We’ve had plenty of hot weather during summer 2018, but now rain in back in full force, with heavy downpours and thunderstorms forecast across much of the country. But while parents may be celebrating cooler nights (and more sleep), their kids may not be so enthusiastic.
If your child is scared of thunder and lightning, the best way to ease their concerns is to not be dismissive, according to psychologist and founder of Fundamentally Children, Dr Amanda Gummer.
“It’s the same with any fear, children need to understand that their fear isn’t silly and that it’s okay to be afraid of things,” she tells HuffPost UK. “They need to know you understand that they can’t help it.”
Once this dialogue is established, the next step is tackling fear of the unknown.
According to Dr Gummer, there may be a biological, evolutionary reason why children fear thunder, stemmed from a time when we needed to shelter from rough weather for safety. But the majority of fear stems from lack of understanding about what thunder and lightning is.
To tackle this, some parents choose to create a story to explain the bangs and crashes, such as “it’s God being angry” or “it’s clouds bumping into each other”, but Dr Gummer doesn’t recommend this method.
“I think children are a lot more able to understand science and the world around them than we give them credit for and we often confuse them by giving them fantasy stories and random explanations,” she says. “If they believe that you’re being accurate and honest with them, they are much less likely to worry because they trust what you’re saying.”
Because of this, she recommends explaining thunder and lighting in an age-appropriate scientific way. Clinical hypnotherapist and phobia specialist Adam Cox agrees.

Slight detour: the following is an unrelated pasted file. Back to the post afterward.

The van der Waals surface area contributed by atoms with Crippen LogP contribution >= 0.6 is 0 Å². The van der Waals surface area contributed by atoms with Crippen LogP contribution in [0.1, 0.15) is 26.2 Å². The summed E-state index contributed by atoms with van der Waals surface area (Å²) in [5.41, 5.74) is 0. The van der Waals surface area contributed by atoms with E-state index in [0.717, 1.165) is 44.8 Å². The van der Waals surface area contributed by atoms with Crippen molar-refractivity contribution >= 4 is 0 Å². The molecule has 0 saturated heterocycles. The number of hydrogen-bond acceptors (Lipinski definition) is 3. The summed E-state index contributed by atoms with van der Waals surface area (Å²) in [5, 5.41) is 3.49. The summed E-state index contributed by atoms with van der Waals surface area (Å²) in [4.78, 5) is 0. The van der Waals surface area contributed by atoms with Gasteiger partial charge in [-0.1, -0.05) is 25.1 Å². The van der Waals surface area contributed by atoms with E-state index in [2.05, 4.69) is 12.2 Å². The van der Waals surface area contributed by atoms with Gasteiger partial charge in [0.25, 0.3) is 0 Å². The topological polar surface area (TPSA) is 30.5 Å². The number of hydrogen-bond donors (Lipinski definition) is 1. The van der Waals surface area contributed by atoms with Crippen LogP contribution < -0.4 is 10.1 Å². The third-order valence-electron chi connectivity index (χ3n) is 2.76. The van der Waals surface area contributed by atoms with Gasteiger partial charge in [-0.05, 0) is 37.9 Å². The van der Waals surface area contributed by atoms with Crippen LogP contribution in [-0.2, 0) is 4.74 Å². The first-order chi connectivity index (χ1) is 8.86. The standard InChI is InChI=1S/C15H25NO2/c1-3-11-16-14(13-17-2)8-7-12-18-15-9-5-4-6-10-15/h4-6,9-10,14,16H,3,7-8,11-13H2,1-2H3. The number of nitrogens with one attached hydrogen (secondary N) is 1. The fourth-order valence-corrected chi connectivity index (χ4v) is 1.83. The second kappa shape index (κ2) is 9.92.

“Parents can help their children by educating them. For example, they can explain the science behind thunder and lightning and turn it from a fear into an interest,” he says. “Thunder and lightning is a naturally occurring phenomenon and so has lots of interesting aspects to it.”
Another technique is to distract children from the fear by turning the storm into something fun. “You can do this by giving them a task such as counting the interval between thunder and lightning. This keeps them occupied and turns the fear into a game,” Cox adds.
If a storm occurs at nighttime, Dr Gummer advocates going into your child’s room, rather than bringing them into yours, to maintain some sense of normality but also turn the night into an adventure.
“Watch the storm from the window and start a conversation about how lucky you are to have a nice, warm house to live in,” she says. “You can wonder in the marvel of nature and especially with older kids, that can nurture their curiosity and their understanding of the world, rather than it being something to hide from. You can relish the power of it together.”